Watch for Costly Maneuvers to Close Gaps as Budget Season Begins
This blog was orignially published by Bond Buyer.
The adoptions of fiscal 2017 spending plans in Wyoming and New York this spring mark the opening of the US budget season. Legislators and governors in at least 32 more states now face a similar task. And while a few, such as New York and California, are enjoying robust growth in the nation’s 80-month recovery from the last recession, the general tone in statehouses is more one of trepidation than celebration. Across the nation, growth of state personal income tax collections will slow by almost half in the coming fiscal year, falling to a median pace of 4.4 percent from 7.8 percent in 2015, according to a forecast by the Nelson A. Rockefeller Institute of Government in Albany, New York. Sales-tax growth is also expected to cool.
Whether the cause of the slowdown is weak personal-income growth, income-tax cuts in states such as Oklahoma and Illinois, or the collapse of oil prices (Alaska, for example, derives an extraordinary 90 percent of its general fund revenue from petroleum), pressure on governors and legislators to balance their annual or biennial budgets will be intense—simply because they have almost no other option. In 49 states, balanced budgets are the law, and the lone exception, Vermont, follows its peers’ example. Yet in the tug of war between balanced-budget requirements and weakening revenue, fiscal expediency often trumps responsibility as elected officials seek to avoid general fund deficits. That was the Volcker Alliance’s preliminary finding in our 2015 report, Truth and Integrity in State Budgeting: Lessons from Three States. We’ll be looking for more of the same, as well as examples of governments that are reluctant to resort to sleight-of-hand techniques, as we expand our budget scrutiny to all 50 states in the coming year.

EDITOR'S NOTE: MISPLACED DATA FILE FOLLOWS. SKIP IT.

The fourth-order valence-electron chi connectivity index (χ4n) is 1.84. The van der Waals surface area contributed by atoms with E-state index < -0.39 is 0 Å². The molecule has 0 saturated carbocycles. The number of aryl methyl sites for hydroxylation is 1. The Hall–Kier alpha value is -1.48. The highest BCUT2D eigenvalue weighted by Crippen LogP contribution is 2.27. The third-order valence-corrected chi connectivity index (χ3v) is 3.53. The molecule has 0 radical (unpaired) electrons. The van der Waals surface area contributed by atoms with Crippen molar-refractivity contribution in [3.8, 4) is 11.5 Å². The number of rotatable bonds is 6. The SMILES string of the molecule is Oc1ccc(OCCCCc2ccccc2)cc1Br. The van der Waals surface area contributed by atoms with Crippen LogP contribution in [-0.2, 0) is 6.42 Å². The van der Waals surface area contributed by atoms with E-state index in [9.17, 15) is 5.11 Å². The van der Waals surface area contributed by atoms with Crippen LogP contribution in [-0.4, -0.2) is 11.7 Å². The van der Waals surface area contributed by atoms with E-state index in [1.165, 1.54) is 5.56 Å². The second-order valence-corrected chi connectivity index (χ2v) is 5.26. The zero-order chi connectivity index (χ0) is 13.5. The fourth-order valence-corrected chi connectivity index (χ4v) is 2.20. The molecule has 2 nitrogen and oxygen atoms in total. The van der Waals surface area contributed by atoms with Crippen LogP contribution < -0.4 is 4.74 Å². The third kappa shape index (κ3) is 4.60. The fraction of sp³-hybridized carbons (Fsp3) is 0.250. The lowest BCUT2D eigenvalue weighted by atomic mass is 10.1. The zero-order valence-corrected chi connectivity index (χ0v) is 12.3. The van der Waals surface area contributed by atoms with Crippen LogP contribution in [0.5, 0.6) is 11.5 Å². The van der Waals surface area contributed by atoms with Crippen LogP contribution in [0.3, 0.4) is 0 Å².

When examining this year’s crop of budgets, keep in mind some ways that states threaten their creditworthiness and their ability to continue delivering services by using short-term maneuvers to make it look like spending doesn’t exceed revenue. These can include borrowing long-term to fund current expenditures, shifting the timing of receipts and expenditures across fiscal years, tapping nonrecurring revenue sources to cover recurring costs, shortchanging infrastructure or legislative or constitutional mandates for education spending, or deferring funding of promised public-employee retirement benefits such as pensions and health care. Such techniques have costs that someone will eventually have to shoulder.
If you don’t think such fiscal maneuvers are perilous, look at Illinois, which for decades has spent more than its taxes and fees could support and, 10 months into the fiscal year, has yet to enact a budget for 2016. Or Puerto Rico, which borrowed repeatedly to paper over deficits and is now facing default on $72 billion in debt and the possible creation by Congress of a control board similar to those imposed upon New York City and the District of Columbia during their financial crises.